What type of router do I need?

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What type of router do I need?

Need a router for your home or office, but know absolutely nothing? Read about routers, speeds and types of wireless and what to do on a tight budget.

 

If you've been playing with networks as long as we have, you'd remember when router cost tens of thousands of dollars. Today, you can buy a router for less than $100. But what are you buying? What do those specifications mean? Our router jargon buster will help you choose the best router for your business.
 
What is a router?
 
A router is a network device that acts as a broker. When a device is connected to a network, it needs to be given a unique address on the network and communications between devices need to be managed so that there aren't any clashes. The router does all of this by managing wired and wirelessly connected devices.
 
Wired connections
 
Most routers let you connect devices to your network with an Ethernet cable. Modern routers come with two types of wired connection; 10/100 or Gigabit Ethernet.
 
Gigabit is the fastest connection - it's rated as 10 times faster than 10/100 connections. If you plan to move lots of large files between computers on your network, it's worth investing in a dearer router that supports Gigabit connections.
 
Most routers offer four wired connections. If you're planning to connect more than four wired devices, then you may need to spend a little more and look for a router that has more ports.
 
Wireless Connections
 
Although wireless networks have been around for a while the standards are still evolving. Here's a brief rundown of the different wireless standards that you'll see on the side of a router box
802.11b: This was the first, widely used wireless networking system. It offered up to 11Mbps of speed and uses the public 2.4GHz wireless frequency range. It's still popular with wireless hotspots and is supported in modern routers for connecting older computers.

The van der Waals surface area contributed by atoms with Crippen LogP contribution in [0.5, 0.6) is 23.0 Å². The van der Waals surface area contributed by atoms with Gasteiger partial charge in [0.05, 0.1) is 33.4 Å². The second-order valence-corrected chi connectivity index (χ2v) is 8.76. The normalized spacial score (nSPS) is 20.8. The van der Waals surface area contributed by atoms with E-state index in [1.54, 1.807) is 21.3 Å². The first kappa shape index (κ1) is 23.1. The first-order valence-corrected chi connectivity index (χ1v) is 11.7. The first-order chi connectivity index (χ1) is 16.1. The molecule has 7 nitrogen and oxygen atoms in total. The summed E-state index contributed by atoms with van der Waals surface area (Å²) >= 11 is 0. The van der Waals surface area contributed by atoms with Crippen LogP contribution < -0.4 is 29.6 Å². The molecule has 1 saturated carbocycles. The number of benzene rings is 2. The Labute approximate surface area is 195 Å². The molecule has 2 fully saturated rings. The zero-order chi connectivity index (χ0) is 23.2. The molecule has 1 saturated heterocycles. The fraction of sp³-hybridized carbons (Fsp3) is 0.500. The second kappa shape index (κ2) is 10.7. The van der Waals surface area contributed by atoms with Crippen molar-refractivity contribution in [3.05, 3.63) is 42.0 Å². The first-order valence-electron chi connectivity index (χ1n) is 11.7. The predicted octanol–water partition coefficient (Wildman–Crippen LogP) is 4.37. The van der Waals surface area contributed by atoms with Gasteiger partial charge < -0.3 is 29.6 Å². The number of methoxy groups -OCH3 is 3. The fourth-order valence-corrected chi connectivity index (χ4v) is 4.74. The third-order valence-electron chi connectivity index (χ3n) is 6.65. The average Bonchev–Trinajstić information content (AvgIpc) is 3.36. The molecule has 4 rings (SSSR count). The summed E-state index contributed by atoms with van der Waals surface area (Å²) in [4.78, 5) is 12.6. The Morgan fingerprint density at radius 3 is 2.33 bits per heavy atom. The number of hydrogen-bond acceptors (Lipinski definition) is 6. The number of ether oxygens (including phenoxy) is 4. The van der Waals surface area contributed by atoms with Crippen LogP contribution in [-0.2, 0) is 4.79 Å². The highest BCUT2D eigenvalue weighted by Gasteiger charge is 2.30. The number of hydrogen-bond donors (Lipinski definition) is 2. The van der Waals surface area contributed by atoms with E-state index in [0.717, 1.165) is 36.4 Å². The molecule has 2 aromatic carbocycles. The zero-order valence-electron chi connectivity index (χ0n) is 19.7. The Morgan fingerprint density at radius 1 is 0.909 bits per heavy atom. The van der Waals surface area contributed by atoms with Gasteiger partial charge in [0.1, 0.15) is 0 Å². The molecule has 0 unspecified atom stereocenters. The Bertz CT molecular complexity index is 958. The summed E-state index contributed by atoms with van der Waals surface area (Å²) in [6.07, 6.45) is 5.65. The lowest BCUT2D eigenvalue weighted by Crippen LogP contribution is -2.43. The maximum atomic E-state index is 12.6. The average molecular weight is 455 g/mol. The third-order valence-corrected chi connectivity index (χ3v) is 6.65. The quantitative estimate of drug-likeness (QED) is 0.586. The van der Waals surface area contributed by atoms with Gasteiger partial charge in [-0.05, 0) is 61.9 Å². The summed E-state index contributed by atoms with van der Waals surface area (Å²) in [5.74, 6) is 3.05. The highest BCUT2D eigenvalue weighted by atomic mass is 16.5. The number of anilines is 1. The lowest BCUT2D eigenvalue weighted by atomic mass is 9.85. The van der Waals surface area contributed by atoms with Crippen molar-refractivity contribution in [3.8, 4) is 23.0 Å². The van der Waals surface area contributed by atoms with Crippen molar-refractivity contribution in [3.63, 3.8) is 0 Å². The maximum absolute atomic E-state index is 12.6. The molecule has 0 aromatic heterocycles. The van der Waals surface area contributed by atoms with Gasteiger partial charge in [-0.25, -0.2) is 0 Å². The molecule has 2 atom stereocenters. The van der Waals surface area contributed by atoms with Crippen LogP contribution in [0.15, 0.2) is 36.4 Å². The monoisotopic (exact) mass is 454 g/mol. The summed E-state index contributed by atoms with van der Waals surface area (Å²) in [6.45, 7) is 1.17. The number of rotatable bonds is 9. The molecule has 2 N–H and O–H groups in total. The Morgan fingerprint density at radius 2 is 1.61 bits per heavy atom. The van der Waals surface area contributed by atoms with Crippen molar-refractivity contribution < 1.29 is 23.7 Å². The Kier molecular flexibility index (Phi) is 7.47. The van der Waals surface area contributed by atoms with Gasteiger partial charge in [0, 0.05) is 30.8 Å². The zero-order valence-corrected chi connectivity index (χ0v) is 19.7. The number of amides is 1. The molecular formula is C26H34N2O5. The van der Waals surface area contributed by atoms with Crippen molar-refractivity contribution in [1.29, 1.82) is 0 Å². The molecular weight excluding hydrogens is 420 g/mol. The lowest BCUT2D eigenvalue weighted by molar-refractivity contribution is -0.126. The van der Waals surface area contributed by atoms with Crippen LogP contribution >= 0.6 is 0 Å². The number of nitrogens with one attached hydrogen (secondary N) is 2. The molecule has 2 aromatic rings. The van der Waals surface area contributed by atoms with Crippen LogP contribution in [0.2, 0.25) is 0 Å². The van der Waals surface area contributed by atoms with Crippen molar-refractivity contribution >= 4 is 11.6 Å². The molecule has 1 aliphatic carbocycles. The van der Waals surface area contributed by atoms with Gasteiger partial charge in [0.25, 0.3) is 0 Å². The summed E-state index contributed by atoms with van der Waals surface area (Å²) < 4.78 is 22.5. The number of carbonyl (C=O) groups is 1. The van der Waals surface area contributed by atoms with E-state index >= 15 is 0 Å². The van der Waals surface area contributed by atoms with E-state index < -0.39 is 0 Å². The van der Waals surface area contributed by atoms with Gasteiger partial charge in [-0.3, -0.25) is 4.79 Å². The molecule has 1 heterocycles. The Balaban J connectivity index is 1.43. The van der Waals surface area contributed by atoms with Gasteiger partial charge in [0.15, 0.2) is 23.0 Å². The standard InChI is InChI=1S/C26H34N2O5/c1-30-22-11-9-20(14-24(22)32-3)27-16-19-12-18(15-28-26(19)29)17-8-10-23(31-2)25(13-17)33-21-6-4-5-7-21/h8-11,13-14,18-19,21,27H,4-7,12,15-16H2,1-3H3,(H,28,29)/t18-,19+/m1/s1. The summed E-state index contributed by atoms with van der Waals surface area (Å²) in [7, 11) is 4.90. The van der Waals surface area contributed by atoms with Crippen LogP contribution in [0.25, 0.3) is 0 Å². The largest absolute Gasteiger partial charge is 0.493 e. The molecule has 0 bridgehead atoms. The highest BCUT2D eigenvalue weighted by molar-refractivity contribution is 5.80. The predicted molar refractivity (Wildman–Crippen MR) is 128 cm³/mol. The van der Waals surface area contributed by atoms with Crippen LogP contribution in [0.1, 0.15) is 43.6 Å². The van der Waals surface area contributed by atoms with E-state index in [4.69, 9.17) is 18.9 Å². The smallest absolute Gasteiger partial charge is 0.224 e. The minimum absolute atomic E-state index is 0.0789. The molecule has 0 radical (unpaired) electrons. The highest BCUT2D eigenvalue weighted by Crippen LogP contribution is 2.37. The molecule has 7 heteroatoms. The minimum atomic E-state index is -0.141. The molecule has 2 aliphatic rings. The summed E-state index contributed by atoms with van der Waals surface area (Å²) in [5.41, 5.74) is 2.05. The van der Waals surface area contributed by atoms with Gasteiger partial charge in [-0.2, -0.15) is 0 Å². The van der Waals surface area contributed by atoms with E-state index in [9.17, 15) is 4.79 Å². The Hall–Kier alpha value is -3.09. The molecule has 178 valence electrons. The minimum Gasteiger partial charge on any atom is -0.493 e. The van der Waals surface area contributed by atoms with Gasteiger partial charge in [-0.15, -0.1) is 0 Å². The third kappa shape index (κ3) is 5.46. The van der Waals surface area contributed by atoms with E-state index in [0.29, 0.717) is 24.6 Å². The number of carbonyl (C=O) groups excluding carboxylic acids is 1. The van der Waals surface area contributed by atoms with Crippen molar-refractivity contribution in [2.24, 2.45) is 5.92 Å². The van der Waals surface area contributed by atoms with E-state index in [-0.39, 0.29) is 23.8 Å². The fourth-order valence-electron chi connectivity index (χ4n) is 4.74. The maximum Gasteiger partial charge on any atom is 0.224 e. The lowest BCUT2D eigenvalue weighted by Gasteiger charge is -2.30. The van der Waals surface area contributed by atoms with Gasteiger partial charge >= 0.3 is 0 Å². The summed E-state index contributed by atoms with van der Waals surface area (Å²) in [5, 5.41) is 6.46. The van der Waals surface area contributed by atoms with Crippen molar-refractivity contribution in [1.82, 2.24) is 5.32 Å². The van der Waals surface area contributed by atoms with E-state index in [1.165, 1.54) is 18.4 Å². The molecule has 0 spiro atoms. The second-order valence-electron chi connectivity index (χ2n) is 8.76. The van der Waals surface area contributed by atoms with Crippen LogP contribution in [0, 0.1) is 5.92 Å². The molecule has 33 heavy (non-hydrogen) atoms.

802.11g: One of the problems with 802.11b was speed. 802.11g delivered a significant speed bump to 54Mbps over the 2.4GHz band. 
 
802.11a: This was the first popular wireless standard that used the 5GHz frequency. Like 802.11g it was rated at a speed of 54Mbps never really got a lot of traction as it wasn't backwards compatible with the popular 802.11b. 
 
802.11n: 802.11n upped the ante with speeds of up to 600Mbps and support for both the 2.4GHz and 5GHz frequencies. When you read about "dual-band" routers - these support both frequencies. Cheaper routers only support 2.4GHz. A handy extra with dual-band routers is that they make it possible to create two wireless networks - one for business and one for guests.
 
802.11ac: As the newest wireless standard, 802.11ac is not surprisingly the fastest. We recently covered the ins and outs of 802.11ac (http://www.bit.com.au/News/303144,office-networks-what-you-need-to-know-about-80211ac.aspx) so we won't repeat that.
 
Buying scenarios
 
Now that you're armed with the information in plain English what are your choices? Here are three scenarios to help you.
 
If you're on a tight budget, connectivity is king and performance is secondary. A router with only 10/100 Ethernet and single band 802.11n is likely to cost less than $100 and will get you connected.
 
If wireless performance is the main thing and you won't be connecting wired devices, then a dual-band wireless router will suffice. 
 
If your budget can stretch, then a dual-band router with Gigabit ethernet will deliver the fastest performance on both wired and wireless connections. 
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